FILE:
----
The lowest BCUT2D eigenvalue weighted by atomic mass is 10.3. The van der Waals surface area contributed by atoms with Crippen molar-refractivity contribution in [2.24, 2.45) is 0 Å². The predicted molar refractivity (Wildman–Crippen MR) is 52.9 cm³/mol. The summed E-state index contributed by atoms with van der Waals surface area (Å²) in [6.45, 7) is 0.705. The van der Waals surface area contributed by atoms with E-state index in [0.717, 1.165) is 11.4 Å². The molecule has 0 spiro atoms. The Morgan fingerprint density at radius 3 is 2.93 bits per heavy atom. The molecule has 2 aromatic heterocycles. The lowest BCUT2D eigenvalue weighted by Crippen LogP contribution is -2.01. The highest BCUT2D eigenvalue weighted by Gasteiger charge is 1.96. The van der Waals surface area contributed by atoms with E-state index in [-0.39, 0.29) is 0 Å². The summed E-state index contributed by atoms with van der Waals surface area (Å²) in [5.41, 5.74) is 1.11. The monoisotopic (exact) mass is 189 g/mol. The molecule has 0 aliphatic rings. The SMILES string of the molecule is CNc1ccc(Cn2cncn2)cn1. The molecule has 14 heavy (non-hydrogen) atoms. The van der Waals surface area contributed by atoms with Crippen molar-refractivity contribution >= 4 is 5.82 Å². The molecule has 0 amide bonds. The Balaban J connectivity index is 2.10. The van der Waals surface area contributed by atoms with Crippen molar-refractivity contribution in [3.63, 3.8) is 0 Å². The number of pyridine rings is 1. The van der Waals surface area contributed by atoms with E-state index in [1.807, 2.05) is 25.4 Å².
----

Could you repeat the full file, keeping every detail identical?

The lowest BCUT2D eigenvalue weighted by atomic mass is 10.3. The van der Waals surface area contributed by atoms with Crippen molar-refractivity contribution in [2.24, 2.45) is 0 Å². The predicted molar refractivity (Wildman–Crippen MR) is 52.9 cm³/mol. The summed E-state index contributed by atoms with van der Waals surface area (Å²) in [6.45, 7) is 0.705. The van der Waals surface area contributed by atoms with E-state index in [0.717, 1.165) is 11.4 Å². The molecule has 0 spiro atoms. The Morgan fingerprint density at radius 3 is 2.93 bits per heavy atom. The molecule has 2 aromatic heterocycles. The lowest BCUT2D eigenvalue weighted by Crippen LogP contribution is -2.01. The highest BCUT2D eigenvalue weighted by Gasteiger charge is 1.96. The van der Waals surface area contributed by atoms with E-state index in [-0.39, 0.29) is 0 Å². The summed E-state index contributed by atoms with van der Waals surface area (Å²) in [5.41, 5.74) is 1.11. The monoisotopic (exact) mass is 189 g/mol. The molecule has 0 aliphatic rings. The SMILES string of the molecule is CNc1ccc(Cn2cncn2)cn1. The molecule has 14 heavy (non-hydrogen) atoms. The van der Waals surface area contributed by atoms with Crippen molar-refractivity contribution >= 4 is 5.82 Å². The molecule has 0 amide bonds. The Balaban J connectivity index is 2.10. The van der Waals surface area contributed by atoms with Crippen molar-refractivity contribution in [3.63, 3.8) is 0 Å². The number of pyridine rings is 1. The van der Waals surface area contributed by atoms with E-state index in [1.807, 2.05) is 25.4 Å².